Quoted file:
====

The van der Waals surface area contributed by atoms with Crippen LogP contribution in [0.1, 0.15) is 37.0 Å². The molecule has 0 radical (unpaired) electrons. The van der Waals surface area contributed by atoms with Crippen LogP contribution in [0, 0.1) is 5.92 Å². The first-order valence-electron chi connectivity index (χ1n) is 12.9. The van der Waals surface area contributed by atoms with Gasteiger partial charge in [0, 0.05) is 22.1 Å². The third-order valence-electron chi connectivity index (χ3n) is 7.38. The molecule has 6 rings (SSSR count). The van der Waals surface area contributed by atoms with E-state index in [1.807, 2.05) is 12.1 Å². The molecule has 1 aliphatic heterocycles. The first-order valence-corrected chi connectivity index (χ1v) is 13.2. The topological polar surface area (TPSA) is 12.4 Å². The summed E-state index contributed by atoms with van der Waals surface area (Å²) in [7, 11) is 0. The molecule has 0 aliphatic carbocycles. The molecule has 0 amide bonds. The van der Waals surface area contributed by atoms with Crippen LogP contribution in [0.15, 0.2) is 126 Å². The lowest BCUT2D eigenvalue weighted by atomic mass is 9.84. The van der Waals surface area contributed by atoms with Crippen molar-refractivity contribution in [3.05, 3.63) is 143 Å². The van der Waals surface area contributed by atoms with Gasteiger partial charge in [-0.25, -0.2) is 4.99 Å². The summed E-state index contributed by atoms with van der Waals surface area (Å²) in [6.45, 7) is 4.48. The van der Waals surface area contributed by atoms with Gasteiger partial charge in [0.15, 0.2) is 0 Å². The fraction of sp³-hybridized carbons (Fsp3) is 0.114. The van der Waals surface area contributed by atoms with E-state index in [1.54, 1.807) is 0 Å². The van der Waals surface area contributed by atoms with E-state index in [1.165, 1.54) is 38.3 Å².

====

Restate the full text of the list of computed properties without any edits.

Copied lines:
The van der Waals surface area contributed by atoms with Crippen LogP contribution in [0.1, 0.15) is 37.0 Å². The molecule has 0 radical (unpaired) electrons. The van der Waals surface area contributed by atoms with Crippen LogP contribution in [0, 0.1) is 5.92 Å². The first-order valence-electron chi connectivity index (χ1n) is 12.9. The van der Waals surface area contributed by atoms with Gasteiger partial charge in [0, 0.05) is 22.1 Å². The third-order valence-electron chi connectivity index (χ3n) is 7.38. The molecule has 6 rings (SSSR count). The van der Waals surface area contributed by atoms with E-state index in [1.807, 2.05) is 12.1 Å². The molecule has 1 aliphatic heterocycles. The first-order valence-corrected chi connectivity index (χ1v) is 13.2. The topological polar surface area (TPSA) is 12.4 Å². The summed E-state index contributed by atoms with van der Waals surface area (Å²) in [7, 11) is 0. The molecule has 0 aliphatic carbocycles. The molecule has 0 amide bonds. The van der Waals surface area contributed by atoms with Crippen LogP contribution in [0.15, 0.2) is 126 Å². The lowest BCUT2D eigenvalue weighted by atomic mass is 9.84. The van der Waals surface area contributed by atoms with Crippen molar-refractivity contribution in [3.05, 3.63) is 143 Å². The van der Waals surface area contributed by atoms with Gasteiger partial charge in [-0.25, -0.2) is 4.99 Å². The summed E-state index contributed by atoms with van der Waals surface area (Å²) in [6.45, 7) is 4.48. The van der Waals surface area contributed by atoms with Gasteiger partial charge in [0.15, 0.2) is 0 Å². The fraction of sp³-hybridized carbons (Fsp3) is 0.114. The van der Waals surface area contributed by atoms with E-state index in [1.54, 1.807) is 0 Å². The van der Waals surface area contributed by atoms with E-state index in [1.165, 1.54) is 38.3 Å².